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diplomatic_scarf

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Everything posted by diplomatic_scarf

  1. Welcome! You came to the right place! The members here are experts in BB and quite knowledgeable in the field. Good luck with your studies.
  2. It has been over 100 years since the ABO blood types have been discovered, but we still don't really know what are their "function"? What exactly do they do? What did they evolve from? Thank you
  3. I doubt that would be likely, since I think a positive antibody screen disqualifies donors. But maybe I am wrong.
  4. In plasma products, what exactly would "spike" the formation of Anti-D? Residual D-positive RBCs or platelets?
  5. You wouldn't happen to know the Fisher formula or where I can find it? I am just curious about the actual math/statistical tool(s) involved in the rule of 3. Thank you.
  6. Rarely you will find an WAA stronger than an underlying alloantibody. That is what makes this method useful. The weaker autoantibodies won’t react and only the stronger alloantibodies will react. Attached is the AABB sop for this method. METHOD 3-2. SALINE INDIRECT ANTIGLOBULIN TEST PROCEDURE.pdf
  7. I know this thread is several years old but I just want to say I agree with Malcom. Also, i just want to add that I have been researching this method for the last few days, and found out that many labs use this method. The main idea here is that alloantibodies usually have a stronger reaction that WAAs. So if you don’t use saline without any enhancements, you will only get the alloantibodies reacting. This especially works well when the underlying alloantibodies are 2+ or greater and the WAAs are 1+ when done with enhancement. It’s a “quicker” way to identify alloantibodies without doing an autoadsorption.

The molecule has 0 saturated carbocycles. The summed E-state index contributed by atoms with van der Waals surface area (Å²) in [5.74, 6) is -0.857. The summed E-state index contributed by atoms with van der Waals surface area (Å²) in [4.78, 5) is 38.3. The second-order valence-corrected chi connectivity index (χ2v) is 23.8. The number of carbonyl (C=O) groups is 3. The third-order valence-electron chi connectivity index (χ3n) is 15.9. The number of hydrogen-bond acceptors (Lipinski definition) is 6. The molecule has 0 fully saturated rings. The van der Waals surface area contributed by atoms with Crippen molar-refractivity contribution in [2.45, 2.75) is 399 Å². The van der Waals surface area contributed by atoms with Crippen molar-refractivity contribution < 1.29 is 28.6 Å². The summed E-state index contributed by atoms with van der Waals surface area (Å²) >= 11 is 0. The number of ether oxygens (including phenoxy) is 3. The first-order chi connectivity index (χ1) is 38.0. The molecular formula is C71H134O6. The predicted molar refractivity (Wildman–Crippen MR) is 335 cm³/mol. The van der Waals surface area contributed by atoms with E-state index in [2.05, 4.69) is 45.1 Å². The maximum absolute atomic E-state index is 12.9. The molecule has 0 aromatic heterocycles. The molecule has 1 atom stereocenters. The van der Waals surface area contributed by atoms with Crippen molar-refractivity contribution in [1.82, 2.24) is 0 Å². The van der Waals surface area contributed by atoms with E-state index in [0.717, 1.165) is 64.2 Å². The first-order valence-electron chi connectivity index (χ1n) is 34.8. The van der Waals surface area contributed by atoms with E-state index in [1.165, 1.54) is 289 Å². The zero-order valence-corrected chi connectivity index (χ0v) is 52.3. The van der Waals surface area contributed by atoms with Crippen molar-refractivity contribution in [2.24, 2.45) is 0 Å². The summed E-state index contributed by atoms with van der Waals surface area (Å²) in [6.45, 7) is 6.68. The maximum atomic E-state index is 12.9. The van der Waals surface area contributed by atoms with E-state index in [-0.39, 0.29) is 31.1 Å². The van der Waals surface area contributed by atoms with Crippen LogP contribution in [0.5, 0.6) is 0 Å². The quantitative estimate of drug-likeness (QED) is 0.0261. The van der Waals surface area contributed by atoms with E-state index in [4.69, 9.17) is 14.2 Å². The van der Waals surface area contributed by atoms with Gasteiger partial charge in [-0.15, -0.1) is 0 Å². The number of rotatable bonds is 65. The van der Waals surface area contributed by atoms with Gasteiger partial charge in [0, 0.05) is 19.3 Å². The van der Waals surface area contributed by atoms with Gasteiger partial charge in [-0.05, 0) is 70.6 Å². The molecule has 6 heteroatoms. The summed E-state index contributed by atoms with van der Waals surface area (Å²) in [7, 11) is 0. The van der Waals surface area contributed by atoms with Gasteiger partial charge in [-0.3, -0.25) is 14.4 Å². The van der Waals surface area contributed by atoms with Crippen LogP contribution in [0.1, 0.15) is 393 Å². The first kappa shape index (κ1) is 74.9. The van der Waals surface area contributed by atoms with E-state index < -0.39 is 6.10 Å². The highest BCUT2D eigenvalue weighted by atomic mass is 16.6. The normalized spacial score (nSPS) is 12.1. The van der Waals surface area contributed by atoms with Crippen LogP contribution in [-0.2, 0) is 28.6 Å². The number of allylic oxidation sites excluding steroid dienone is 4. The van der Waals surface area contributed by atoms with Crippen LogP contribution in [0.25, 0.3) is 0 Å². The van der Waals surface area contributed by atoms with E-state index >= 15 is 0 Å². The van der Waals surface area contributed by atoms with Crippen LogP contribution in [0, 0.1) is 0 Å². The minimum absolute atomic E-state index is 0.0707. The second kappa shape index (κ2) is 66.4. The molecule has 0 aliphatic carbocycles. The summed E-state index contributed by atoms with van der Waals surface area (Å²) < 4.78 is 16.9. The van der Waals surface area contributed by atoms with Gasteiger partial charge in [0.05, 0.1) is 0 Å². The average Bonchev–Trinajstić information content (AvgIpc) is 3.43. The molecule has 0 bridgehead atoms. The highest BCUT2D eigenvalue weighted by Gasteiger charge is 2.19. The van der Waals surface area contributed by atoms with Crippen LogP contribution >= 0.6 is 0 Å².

8. Thanks everyone for your input! I found the method on the AABB website. It's attached if anyone wants to see it. Thanks again! METHOD 3-2. SALINE INDIRECT ANTIGLOBULIN TEST PROCEDURE.pdf
  9. This the tube method? Thanks so much ! How many tubes do you use for your panel ?
  10. Thank you for your response. What is the ingredient in this saline? Do you know the manufacturer name or the procedure steps? Thank you.
  11. Thank you for your post. I am sorry, but what is NSF? Do you know the name of the manufacturer of this saline panel? or know of any sources about saline IgG? Thank you for your time and help.
  12. Anyone here has any experience with saline IgG and it's use in detecting underlying alloantibodies? In a situation that may involve possible multiple alloantibodies or warm autoantibody(ies). I would like to find out more about the principle and the procedure behind this. Thank you.
  13. Thank you Malcolm. Would you have any sources/web sites on this subject? I would like to read more on the subject if possible. I tried googling it but with no success. Thank you so much!
  14. What is ‘+s’? Please look at attached antigram. It’s in the reaction column of the P1 antibody. Anybody knows? Thank you
  15. "Sure it could happen ,,, and here's how... one of the parents perhaps has the Bombay phenotype"
  16. I disagree. Most gel cards and Anti-D reagents won't detect DVI for patients. Fortunately I can find numerous suitable quotes, because it's true. https://labs-inc.org/pdf/361_3.pdf
  17. "Modern anti-D reagents, while they are very good at detecting weaker forms of the D antigen, are specifically designed to NOT detect the most common form of partial D in Caucasians (DVI, or “D six”), so most Caucasian partial D patients will test as D-negative." -BloodBank Guy https://www.bbguy.org/education/glossary/glp04/